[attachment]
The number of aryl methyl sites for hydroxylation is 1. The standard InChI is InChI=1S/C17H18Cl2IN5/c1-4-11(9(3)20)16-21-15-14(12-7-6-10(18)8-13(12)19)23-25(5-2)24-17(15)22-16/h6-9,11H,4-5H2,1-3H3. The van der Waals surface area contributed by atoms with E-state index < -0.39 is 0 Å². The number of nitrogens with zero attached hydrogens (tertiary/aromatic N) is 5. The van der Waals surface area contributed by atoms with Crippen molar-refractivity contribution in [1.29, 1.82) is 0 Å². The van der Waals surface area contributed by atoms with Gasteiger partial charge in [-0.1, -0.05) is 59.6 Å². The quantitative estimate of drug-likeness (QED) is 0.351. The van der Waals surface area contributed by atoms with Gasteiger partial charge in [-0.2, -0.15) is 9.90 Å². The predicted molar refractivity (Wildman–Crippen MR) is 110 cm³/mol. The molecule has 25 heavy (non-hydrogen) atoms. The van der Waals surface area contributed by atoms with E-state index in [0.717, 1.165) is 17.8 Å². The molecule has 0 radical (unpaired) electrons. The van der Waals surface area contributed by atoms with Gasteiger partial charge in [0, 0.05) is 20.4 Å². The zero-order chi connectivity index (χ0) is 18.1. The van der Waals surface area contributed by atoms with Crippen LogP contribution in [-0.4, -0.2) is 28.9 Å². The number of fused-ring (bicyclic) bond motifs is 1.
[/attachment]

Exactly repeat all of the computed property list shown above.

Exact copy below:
The number of aryl methyl sites for hydroxylation is 1. The standard InChI is InChI=1S/C17H18Cl2IN5/c1-4-11(9(3)20)16-21-15-14(12-7-6-10(18)8-13(12)19)23-25(5-2)24-17(15)22-16/h6-9,11H,4-5H2,1-3H3. The van der Waals surface area contributed by atoms with E-state index < -0.39 is 0 Å². The number of nitrogens with zero attached hydrogens (tertiary/aromatic N) is 5. The van der Waals surface area contributed by atoms with Crippen molar-refractivity contribution in [1.29, 1.82) is 0 Å². The van der Waals surface area contributed by atoms with Gasteiger partial charge in [-0.1, -0.05) is 59.6 Å². The quantitative estimate of drug-likeness (QED) is 0.351. The van der Waals surface area contributed by atoms with Gasteiger partial charge in [-0.2, -0.15) is 9.90 Å². The predicted molar refractivity (Wildman–Crippen MR) is 110 cm³/mol. The molecule has 25 heavy (non-hydrogen) atoms. The van der Waals surface area contributed by atoms with E-state index in [0.717, 1.165) is 17.8 Å². The molecule has 0 radical (unpaired) electrons. The van der Waals surface area contributed by atoms with Gasteiger partial charge in [0, 0.05) is 20.4 Å². The zero-order chi connectivity index (χ0) is 18.1. The van der Waals surface area contributed by atoms with Crippen LogP contribution in [-0.4, -0.2) is 28.9 Å². The number of fused-ring (bicyclic) bond motifs is 1.